My panel texture. Two coats of acrylic gesso applied with a brush, followed by one coat of white alkyd applied with a palette knife and then stained with a thin layer of burnt umber, wiped off.

Texture is just as important during the painting process. The difference between thick and thin paint application, the amount or type of medium, the quality of paint, the type of brush used (or even your finger), the pressure of your brush and the number of strokes all contribute to the final texture of a painting.

The viewers eye responds! Variations in texture guide them through the painting. Texture suggests detail that I haven't even painted.

I try different approaches. Pulling the brush, pushing the brush, dragging it so lightly over the surface that only small bits of paint are left behind. I stick to the fat over lean rule: while I paint very think at the beginning of a painting, I use almost no medium in the later stages. I drag wet paint through wet paint. I put two different colors on the brush without mixing on the palette and see how they combine on the surface. Sometimes it works, sometimes it doesn't. Palette knives can remove all mistakes.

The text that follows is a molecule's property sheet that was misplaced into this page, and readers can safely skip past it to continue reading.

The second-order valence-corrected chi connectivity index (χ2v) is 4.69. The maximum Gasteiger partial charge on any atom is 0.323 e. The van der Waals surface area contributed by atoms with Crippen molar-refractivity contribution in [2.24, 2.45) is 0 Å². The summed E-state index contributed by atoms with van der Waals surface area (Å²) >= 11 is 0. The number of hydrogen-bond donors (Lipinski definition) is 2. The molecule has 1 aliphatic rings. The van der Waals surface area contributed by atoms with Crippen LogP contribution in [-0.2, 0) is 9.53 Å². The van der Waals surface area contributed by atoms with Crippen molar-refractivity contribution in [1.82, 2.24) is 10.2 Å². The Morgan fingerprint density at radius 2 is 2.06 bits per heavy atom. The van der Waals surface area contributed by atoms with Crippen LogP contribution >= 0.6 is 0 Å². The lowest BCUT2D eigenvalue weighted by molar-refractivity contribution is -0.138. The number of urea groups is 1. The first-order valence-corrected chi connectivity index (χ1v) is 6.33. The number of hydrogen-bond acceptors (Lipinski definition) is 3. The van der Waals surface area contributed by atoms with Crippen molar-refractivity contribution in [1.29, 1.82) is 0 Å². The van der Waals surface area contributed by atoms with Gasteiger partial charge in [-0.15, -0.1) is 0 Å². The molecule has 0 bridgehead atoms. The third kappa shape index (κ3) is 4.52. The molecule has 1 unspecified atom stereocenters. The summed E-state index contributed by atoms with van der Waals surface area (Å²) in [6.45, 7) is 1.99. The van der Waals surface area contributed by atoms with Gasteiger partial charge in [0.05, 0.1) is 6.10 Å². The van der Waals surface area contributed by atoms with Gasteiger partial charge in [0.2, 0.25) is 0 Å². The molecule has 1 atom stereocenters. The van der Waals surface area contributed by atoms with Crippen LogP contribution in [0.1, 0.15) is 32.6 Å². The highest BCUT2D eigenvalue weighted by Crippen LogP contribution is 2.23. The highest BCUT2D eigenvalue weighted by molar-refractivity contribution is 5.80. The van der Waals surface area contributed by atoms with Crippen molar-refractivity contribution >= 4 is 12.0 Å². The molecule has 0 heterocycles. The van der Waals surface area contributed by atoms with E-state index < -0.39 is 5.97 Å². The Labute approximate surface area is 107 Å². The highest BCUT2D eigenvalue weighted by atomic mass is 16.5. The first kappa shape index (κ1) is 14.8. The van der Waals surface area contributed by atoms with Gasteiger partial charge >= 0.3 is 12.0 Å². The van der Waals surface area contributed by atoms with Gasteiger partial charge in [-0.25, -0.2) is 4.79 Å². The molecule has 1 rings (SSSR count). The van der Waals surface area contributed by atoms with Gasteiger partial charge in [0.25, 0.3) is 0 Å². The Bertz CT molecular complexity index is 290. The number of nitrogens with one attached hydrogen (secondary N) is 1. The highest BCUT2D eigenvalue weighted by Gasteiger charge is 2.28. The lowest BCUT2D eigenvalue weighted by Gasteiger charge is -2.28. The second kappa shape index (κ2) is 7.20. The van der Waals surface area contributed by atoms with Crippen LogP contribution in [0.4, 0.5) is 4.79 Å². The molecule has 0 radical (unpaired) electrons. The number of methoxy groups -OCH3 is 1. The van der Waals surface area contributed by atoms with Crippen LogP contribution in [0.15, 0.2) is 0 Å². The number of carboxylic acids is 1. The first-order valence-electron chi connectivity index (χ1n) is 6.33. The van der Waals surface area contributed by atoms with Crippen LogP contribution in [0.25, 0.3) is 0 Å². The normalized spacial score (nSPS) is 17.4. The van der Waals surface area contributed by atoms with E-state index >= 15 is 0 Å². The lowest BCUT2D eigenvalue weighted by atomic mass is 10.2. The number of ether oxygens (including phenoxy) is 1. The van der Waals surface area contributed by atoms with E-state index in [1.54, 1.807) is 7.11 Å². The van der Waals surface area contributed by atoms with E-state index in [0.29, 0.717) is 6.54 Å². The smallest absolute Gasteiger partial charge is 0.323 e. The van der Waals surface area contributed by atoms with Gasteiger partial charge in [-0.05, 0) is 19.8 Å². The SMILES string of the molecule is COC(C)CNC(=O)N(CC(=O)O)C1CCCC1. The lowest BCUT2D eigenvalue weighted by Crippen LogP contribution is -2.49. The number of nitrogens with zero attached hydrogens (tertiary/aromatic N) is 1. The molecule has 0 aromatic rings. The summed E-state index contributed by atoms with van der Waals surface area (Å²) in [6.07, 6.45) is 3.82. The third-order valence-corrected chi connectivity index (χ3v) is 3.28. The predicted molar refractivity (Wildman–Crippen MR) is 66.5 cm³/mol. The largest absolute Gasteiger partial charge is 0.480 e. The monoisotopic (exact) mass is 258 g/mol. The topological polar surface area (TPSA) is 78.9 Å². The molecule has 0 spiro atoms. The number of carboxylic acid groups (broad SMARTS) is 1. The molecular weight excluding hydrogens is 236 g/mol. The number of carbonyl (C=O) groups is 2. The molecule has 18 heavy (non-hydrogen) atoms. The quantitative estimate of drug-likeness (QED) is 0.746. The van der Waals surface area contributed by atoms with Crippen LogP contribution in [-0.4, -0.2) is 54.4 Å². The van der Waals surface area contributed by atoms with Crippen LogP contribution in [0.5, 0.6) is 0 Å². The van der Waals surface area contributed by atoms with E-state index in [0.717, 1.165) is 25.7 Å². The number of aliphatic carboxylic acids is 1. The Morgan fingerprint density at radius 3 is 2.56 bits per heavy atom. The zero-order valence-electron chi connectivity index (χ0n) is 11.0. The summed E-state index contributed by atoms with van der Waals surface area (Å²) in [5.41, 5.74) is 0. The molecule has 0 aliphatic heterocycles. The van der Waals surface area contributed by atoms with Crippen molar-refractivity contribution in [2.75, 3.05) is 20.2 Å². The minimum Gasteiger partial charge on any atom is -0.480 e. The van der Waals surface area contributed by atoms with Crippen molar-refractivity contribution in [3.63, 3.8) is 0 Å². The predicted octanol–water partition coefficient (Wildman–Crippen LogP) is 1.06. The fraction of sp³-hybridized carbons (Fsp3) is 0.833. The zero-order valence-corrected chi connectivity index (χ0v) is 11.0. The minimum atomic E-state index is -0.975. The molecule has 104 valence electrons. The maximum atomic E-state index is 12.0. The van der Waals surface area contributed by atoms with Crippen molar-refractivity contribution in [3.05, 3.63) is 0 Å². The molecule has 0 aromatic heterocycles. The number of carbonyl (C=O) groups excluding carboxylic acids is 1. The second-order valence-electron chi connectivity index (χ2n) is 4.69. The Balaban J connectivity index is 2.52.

Thick and thin, scumbled, dragged - whatever works.
My biggest mistake in the past was overly blending paint on the surface. This created a glassy effect that acts the same as the photography issue I described earlier. If I put a stroke down, and it's the wrong value or color, going back over it with the same color on my brush is not going to fix it. Either remix the color and paint on top of it or scrape it down (yes, the palette knife again) and redo it.

Most importantly, I try not to overthink it and never use it as a gimmick. Too much is just as bad as too little. Let paint be paint. Beautiful things will happen that I couldn't possibly plan. A sky doesn't need to be perfectly smooth. Everything has texture. Embrace it.



Tuesday, January 5, 2016

New Year's Resolution: Rediscovering Dry Media



I have a drawing phobia.